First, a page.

Member of the Month: Alyssa Molina, MD, MPH
Full-spectrum family physician cares for patients, directs EMS
By Kate Alfano
Alyssa Molina, MD, MPH, practices full-spectrum family medicine in Eagle Lake, population 3,710. Her clinic, with three physicians and two midlevel providers, is one of two associated with the local hospital. The other clinic is in East Bernard with two physicians and one midlevel provider. She helps provide emergency room coverage for the local hospital during the week and sees her inpatients in the hospital. Because the local hospital no longer provides obstetric services, she provides OB and newborn care at another nearby facility, Columbus Community Hospital. She is the county health/EMS director and during the COVID-19 pandemic, she has stepped up meetings to several times a week to coordinate the response in her area, all while she focuses at home on helping her kids with their virtual learning.
How has your practice changed/adapted to serve patients during the COVID-19 pandemic?
With regard to practice changes in response to COVID-19, we have made several adjustments. We have separated our patient visit types such that all non-respiratory patients are managed earlier in the day, then the respiratory/sick patients are managed in the latter portion of the day. When patients arrive, we have them call the front office and wait in their cars to be seen, rather than sit in the waiting room. We have had some providers doing telemedicine for the past several years, but now all of our providers are regularly doing telemedicine visits. When patients call to make an appointment, they are asked a series of screening questions. For patients that, based screening questions, seem at risk for COVID-19, our nurse manager calls them back to get a fuller explanation of their situation. If they are otherwise healthy and not in duress, we are able to arrange for lab testing for COVID without a clinic visit, to limit the exposure of our staff and other patients.For patients with co-morbidities who screen positive or at risk for COVID infection, we are seeing them in their cars to help limit how much PPE is used.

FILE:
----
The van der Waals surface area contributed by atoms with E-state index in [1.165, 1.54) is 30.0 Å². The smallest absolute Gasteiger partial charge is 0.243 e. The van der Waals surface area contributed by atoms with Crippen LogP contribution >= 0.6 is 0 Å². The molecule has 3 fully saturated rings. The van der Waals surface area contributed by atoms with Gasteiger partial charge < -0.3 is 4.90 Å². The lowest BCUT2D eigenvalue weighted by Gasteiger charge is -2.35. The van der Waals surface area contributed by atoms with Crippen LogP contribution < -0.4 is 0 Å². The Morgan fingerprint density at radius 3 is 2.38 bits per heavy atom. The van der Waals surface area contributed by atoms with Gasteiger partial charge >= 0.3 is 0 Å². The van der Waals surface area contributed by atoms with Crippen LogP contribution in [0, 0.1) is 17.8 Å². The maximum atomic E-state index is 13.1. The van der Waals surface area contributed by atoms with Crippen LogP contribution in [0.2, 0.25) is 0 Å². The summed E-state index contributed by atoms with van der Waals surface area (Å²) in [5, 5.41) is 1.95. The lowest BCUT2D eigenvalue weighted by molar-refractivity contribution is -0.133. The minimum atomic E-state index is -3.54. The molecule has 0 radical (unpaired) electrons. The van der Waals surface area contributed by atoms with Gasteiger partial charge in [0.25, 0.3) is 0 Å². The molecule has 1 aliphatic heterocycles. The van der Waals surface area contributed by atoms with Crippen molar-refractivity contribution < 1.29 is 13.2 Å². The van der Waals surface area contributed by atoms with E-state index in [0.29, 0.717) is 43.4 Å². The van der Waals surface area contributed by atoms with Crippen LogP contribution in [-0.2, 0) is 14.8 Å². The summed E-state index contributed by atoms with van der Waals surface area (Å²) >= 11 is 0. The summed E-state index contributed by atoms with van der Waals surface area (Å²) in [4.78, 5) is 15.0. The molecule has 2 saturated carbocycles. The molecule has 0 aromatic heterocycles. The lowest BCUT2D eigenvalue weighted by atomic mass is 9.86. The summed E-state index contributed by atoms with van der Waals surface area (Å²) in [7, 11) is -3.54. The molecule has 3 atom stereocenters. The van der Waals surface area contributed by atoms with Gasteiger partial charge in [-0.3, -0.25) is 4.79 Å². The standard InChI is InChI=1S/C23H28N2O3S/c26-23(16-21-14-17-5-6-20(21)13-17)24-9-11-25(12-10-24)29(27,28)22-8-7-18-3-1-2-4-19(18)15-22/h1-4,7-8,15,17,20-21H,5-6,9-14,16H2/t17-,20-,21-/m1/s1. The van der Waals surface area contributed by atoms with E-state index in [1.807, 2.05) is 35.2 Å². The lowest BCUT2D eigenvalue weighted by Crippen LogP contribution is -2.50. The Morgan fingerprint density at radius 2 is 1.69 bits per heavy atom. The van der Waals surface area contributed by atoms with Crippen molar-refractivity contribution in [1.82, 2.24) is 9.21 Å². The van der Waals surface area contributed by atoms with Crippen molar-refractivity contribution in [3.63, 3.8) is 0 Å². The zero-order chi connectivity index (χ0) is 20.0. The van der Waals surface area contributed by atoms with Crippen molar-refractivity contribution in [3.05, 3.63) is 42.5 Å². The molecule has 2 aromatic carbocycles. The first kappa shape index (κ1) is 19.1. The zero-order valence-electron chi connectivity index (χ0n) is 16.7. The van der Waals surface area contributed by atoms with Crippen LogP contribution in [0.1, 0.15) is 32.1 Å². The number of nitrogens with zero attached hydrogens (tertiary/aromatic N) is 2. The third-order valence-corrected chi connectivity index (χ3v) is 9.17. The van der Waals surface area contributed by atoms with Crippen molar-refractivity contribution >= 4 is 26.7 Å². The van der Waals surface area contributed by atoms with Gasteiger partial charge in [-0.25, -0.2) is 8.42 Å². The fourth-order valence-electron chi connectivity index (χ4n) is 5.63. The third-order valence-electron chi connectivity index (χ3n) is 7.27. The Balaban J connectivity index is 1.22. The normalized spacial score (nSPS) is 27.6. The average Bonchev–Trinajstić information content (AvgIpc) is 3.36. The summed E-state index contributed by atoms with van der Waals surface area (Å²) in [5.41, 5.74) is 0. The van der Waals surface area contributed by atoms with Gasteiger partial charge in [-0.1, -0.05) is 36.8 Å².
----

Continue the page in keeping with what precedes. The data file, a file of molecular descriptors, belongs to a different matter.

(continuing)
Why did you choose family medicine?
As I went through clerkships I did in my first two years, I liked psych, and OB, and kidney. Then in my third year, I really enjoyed pediatrics, pediatric surgery, and then pediatric burns. I loved delivering babies, but I always wanted to know where the baby went. In pediatrics, we had newborns but I was interested in the moms, too. However, the weirdest thing happened when I started my family medicine rotation. I felt like I was home. I realized I love this, I love the variety of patients, I love the way family medicine looks at the whole patient — not just their physical state, but their social, emotional and mental state as well.
Who or what keeps you going on the hard days?
Several things keep me going on the hard days. My patients inspire and challenge me, as do my co-workers. I love the breadth of family medicine. I love the satisfaction of seeing people get better. I appreciate the privilege of being allowed to witness life's most intimate moments — birth and death. My coworkers are such dedicated and gifted professionals.
Is there anything else you’d like to share about the current pandemic?
I am so inspired by the collaboration I am seeing between physicians across the globe and across specialties. I am also very touched by the ways my fellow Americans have reached out to support health care professionals. We have had food dropped off at the clinic and at our local EMS stations, we have had masks donated by a local sewing group, and we have seen a lot of support online. This is so heart-warming and makes me feel so proud to be a Texan.
Certainly this pandemic has taken some things from me: I miss hugging my patients and co-workers when great stuff happens. I miss hanging out with my friends. I miss leisurely trips to the mall or to a restaurant. I miss gathering with my family to celebrate holidays and special events. But I know why I'm doing this — I know our responsibility to flatten the curve and protect the most vulnerable in our society. Though these are sacrifices, they are a small price to pay for a loved one's health.
TAFP’s Member of the Month program highlights Texas family physicians in TAFP News Now and on the TAFP website. We feature a biography and a Q&A with a different TAFP member each month and his or her unique approach to family medicine. If you know an outstanding family physician colleague who you think should be featured as a Member of the Month or if you’d like to tell your own story, nominate yourself or your colleague by contacting TAFP by email at firstname.lastname@example.org or by phone at (512) 329-8666. View past Members of the Month here.